As the UK’s oldest museum, it’s no surprise that the Royal Armouries is home to an intriguing collection, with objects such as Henry VIII’s horned helmet and a near-complete set of Mughal elephant armour capturing the imagination of visitors. However, tucked behind the scenes is a very special object. The Royal Armouries Manuscript I.33 (also known as the Tower Fechtbuch or the Walpurgis Fechtbuch, and often abbreviated to I.33), is the oldest known European martial arts manual, having been dated to the early 14th century. Yet, it’s not just the manual’s age that makes the book so special as, on the last surviving page, an unexpected figure appears with a sword and buckler in hand.
That figure is a woman called Walpurgis, but exactly who she is remains unclear. Is she Saint Walpurga, the 8th century missionary who travelled to Germany, where the manuscript originates from? Was she a real person, and if so, did she really wield a sword? Is she purely a work of fiction? We can never know for sure and the answers are lost to history.
But here at the Royal Armouries, we like to bring history to life. Walpurgis, and the other figures in the manuscript, recently left the pages of I.33 to deliver our partner schools outreach project: Mightier than the Sword.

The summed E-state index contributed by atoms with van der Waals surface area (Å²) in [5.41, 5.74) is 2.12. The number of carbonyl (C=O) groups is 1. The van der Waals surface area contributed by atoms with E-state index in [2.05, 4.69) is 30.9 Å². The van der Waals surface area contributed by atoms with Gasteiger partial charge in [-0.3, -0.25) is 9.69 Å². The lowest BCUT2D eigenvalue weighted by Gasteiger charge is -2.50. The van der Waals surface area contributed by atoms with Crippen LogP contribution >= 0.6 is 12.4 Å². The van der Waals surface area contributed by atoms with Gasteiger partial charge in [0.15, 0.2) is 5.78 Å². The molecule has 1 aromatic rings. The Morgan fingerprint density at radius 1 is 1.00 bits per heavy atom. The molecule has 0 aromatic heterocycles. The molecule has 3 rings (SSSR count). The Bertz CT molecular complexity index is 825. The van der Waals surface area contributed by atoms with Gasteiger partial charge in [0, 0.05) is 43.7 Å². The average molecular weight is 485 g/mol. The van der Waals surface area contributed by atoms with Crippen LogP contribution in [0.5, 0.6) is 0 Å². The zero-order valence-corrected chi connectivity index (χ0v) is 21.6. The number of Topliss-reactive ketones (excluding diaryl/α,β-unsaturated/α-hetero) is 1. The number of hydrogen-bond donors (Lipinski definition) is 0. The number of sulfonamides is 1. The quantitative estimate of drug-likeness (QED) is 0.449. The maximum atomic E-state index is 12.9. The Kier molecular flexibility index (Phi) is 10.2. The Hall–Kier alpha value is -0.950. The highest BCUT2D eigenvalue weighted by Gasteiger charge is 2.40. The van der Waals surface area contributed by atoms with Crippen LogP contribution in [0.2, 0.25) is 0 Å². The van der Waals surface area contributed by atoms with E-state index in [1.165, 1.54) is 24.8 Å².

Mightier than the Sword is a project aimed at fostering literacy and oracy confidence in local primary schools. Some elements of the project occurred in the classroom, and schools were provided with training, resources and visited by our storyteller in residence. At the museum, pupils got to meet Walpurgis, alongside the other figures depicted in the manuscript: a Priest and a Student. Although today the popular image of a priest is not one of violence, evidence indicates that secular clergy of the period did sometimes carry arms. Given one theory suggests I.33 was produced at a cathedral school, the character of the Priest was an apt figure to teach pupils about all about combat. Participants got to pick up their own sword and buckler and put the stances seen in I.33 into action.
The mystery surrounding Walpurgis’ identity gave us a character perfect for inspiring storytelling: a blank canvas for children to project their ideas on to. For the purposes of our workshop, she became a young woman keen to learn the art of combat, but held back by the societal norms of her time. Participants helped Walpurgis overcome her insecurities through language: using their words to create her world and install her with confidence. Words used in the session were turned into a poem about growing confidence, which gave Walpurgis the courage to demonstrate her sword and buckler skills. Since moving to Leeds in 1996, live combat has been a key attraction at the Royal Armouries, and witnessing this exclusive demonstration, of course, brought great excitement to the pupils.